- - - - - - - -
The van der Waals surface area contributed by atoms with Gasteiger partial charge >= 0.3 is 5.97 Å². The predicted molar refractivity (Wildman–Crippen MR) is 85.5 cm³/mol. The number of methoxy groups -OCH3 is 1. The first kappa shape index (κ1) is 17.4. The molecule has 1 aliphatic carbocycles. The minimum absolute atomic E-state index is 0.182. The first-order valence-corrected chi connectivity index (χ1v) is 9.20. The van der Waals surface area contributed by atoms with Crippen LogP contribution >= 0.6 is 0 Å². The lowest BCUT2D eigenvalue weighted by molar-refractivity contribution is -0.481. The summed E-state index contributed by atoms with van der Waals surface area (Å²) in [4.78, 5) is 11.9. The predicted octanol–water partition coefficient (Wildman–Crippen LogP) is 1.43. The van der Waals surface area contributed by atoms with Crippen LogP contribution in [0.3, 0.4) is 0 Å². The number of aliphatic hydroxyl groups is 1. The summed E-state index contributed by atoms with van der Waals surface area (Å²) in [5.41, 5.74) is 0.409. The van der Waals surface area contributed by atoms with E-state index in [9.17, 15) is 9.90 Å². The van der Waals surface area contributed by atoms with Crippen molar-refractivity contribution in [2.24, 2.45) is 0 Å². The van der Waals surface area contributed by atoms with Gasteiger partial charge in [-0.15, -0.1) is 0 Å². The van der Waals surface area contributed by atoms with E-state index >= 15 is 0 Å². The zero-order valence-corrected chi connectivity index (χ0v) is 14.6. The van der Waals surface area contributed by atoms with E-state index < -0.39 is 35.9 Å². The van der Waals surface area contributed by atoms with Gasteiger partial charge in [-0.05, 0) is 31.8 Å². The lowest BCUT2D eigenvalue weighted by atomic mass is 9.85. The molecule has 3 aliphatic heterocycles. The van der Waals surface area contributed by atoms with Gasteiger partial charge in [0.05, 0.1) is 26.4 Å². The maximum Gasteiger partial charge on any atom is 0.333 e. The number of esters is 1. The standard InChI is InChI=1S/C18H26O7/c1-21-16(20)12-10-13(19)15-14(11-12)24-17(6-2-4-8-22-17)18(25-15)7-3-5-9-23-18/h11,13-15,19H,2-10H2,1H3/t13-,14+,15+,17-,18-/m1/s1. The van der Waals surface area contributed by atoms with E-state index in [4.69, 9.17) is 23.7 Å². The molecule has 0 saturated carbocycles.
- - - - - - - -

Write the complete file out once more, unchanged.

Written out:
The van der Waals surface area contributed by atoms with Gasteiger partial charge >= 0.3 is 5.97 Å². The predicted molar refractivity (Wildman–Crippen MR) is 85.5 cm³/mol. The number of methoxy groups -OCH3 is 1. The first kappa shape index (κ1) is 17.4. The molecule has 1 aliphatic carbocycles. The minimum absolute atomic E-state index is 0.182. The first-order valence-corrected chi connectivity index (χ1v) is 9.20. The van der Waals surface area contributed by atoms with Crippen LogP contribution >= 0.6 is 0 Å². The lowest BCUT2D eigenvalue weighted by molar-refractivity contribution is -0.481. The summed E-state index contributed by atoms with van der Waals surface area (Å²) in [4.78, 5) is 11.9. The predicted octanol–water partition coefficient (Wildman–Crippen LogP) is 1.43. The van der Waals surface area contributed by atoms with Crippen LogP contribution in [0.3, 0.4) is 0 Å². The number of aliphatic hydroxyl groups is 1. The summed E-state index contributed by atoms with van der Waals surface area (Å²) in [5.41, 5.74) is 0.409. The van der Waals surface area contributed by atoms with E-state index in [9.17, 15) is 9.90 Å². The van der Waals surface area contributed by atoms with Crippen molar-refractivity contribution in [2.24, 2.45) is 0 Å². The van der Waals surface area contributed by atoms with Gasteiger partial charge in [-0.15, -0.1) is 0 Å². The van der Waals surface area contributed by atoms with E-state index >= 15 is 0 Å². The zero-order valence-corrected chi connectivity index (χ0v) is 14.6. The van der Waals surface area contributed by atoms with E-state index < -0.39 is 35.9 Å². The van der Waals surface area contributed by atoms with Gasteiger partial charge in [-0.05, 0) is 31.8 Å². The lowest BCUT2D eigenvalue weighted by atomic mass is 9.85. The molecule has 3 aliphatic heterocycles. The van der Waals surface area contributed by atoms with Gasteiger partial charge in [0.05, 0.1) is 26.4 Å². The maximum Gasteiger partial charge on any atom is 0.333 e. The number of esters is 1. The standard InChI is InChI=1S/C18H26O7/c1-21-16(20)12-10-13(19)15-14(11-12)24-17(6-2-4-8-22-17)18(25-15)7-3-5-9-23-18/h11,13-15,19H,2-10H2,1H3/t13-,14+,15+,17-,18-/m1/s1. The van der Waals surface area contributed by atoms with E-state index in [4.69, 9.17) is 23.7 Å². The molecule has 0 saturated carbocycles.